You choose from one of 4 self-explanatory classes: Fighter, Mage (Cartman: “like a wizard but less cool”), thief, and Jew – a class that gains strength the closer they are to death. 

Your epic journey begins with an opening scene depicting you, the new kid, being ordered by your parents to go outside and befriend some of the locals.  It is here where you can customize your character’s look, outfits, hair, etc.  Not the most impressive customization options, but given the show’s simplistic art direction, and the fact that you find all sorts of “flair” out in the wild, this early blemish can be overlooked.

After venturing from your doorstep, you run into everyone’s favorite punching bag, Butters, who then leads to you to Cartman’s backyard, which essentially kicks off the game’s plot; an imagination fueled fantasy arc filled with your typical fantasy stereotype heroes, evil Drow Elves, (played by other 8 year old boys), and the ironically “mystic” Stick of Truth.  From there, you choose from one of 4 self-explanatory classes: Fighter, Mage (Cartman: “like a wizard but less cool”), Thief, and Jew – a class that gains strength the closer they are to death. 

You can choose any name you like, but don’t bother lingering on this decision, as Cartman and others will only refer to you as “Douchebag,” or “New Kid.”  After a quick battle tutorial, and a quick overview of the map and menu system (which is ironically set up as a type of Facebook/Social Media system), it’s off to the races.

The fighting system in this game is reminiscent of any Final Fantasy title, but heavily relies on carefully timed actions to land the most amount of damage (a QTE system).  Familiar RPG moves, buffs, and stances, provide the necessary variations that keep combat from being completely dull.  However, herein lies my main qualm with this game.  Combat is ridiculously simple.  It doesn’t take long for you master the core mechanics, and early on in the game, I felt overpowered.  It also doesn’t help that enemy presence is extremely scarce.  I found myself having to search for long stretches of time just to satisfy my itch for a brawl.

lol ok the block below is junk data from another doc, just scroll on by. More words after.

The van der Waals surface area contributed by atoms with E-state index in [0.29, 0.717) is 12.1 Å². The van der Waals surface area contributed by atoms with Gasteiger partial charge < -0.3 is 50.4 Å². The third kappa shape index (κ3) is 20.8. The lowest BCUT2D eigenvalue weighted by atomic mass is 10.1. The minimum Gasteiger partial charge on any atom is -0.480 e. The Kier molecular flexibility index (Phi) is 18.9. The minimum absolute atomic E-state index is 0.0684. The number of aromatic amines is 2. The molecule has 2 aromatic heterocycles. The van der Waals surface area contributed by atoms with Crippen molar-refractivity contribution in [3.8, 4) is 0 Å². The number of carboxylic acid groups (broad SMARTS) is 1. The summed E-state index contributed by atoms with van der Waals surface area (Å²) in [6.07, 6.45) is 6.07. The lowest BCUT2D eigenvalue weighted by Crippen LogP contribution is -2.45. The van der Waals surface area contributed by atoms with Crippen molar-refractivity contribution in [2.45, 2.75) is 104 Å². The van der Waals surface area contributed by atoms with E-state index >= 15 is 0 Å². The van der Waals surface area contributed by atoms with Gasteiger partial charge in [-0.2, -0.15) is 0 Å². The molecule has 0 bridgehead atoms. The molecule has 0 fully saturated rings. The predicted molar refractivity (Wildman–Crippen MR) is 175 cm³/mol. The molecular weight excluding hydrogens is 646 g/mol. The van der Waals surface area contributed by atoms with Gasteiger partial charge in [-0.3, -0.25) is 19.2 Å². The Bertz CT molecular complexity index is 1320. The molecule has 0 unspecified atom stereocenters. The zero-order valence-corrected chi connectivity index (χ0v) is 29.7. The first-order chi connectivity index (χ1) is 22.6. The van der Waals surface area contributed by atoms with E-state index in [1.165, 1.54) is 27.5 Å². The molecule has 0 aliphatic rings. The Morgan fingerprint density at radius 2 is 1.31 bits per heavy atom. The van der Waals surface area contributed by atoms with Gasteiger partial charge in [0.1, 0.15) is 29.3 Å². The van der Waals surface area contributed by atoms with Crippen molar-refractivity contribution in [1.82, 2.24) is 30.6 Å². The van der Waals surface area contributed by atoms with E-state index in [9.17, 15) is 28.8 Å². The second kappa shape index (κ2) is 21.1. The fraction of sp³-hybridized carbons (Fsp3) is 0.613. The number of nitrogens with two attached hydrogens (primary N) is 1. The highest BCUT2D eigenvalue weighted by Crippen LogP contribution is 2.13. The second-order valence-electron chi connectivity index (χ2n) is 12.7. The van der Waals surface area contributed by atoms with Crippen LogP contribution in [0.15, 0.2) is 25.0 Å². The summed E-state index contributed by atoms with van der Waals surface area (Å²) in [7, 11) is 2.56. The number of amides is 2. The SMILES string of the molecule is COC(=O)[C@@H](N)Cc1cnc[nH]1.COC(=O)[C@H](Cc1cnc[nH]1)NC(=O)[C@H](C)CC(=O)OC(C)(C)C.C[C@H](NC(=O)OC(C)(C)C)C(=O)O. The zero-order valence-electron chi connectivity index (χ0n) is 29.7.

Combat is ridiculously simple.  It doesn’t take long for you master the core mechanics, and early on in the game, I felt overpowered.

Weapons and skills in this game are also very RPG formulaic.  Each weapon you obtain has a certain amount of slots which can be fitted for upgrades, there’s skill trees, perks, and so on.  Despite these criticisms though, you’ll find yourself playing the game not for what is under the hood, but rather, a highly enjoyable and comedic experience.  Every action has an equal or greater hilarious reaction.  The “South Park spin” I mentioned earlier is found in every facet of this game, which is what makes it a laughter filled ride into obscurity.

Final Verdict

Given the average combat and weapon system, I still think this game has some aspects of replayability.  The best part is you don’t really have to follow the show to enjoy its humor – in fact – a mere casual knowledge of this once cult series is more than enough to truly “get it.”  The game is worth every penny for a hard-core fan, and should at least be given a shot for fans of open world RPGs.         

Sure, you can go back and experience each class, but immersing yourself in this living and breathing “quiet, little, inbred, mountain town,” is where you will truly get your kicks.  If all else fails, you can always just walk around and fart on every NPC.

What are your thoughts on South Park: The Stick of Truth?  Love it, snub it, or just “meh?”  Let me know below, and as always, don’t forget to follow and troll me on the Tweets. 

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South Park: Stick of Truth Review. A New Precedent in Licensed-Gaming.
South Park: The Stick of Truth is an immersive , open-world, RPG filled with adventure, flatulence, and that time-tested sense of parody which has kept the show comical for 16 years.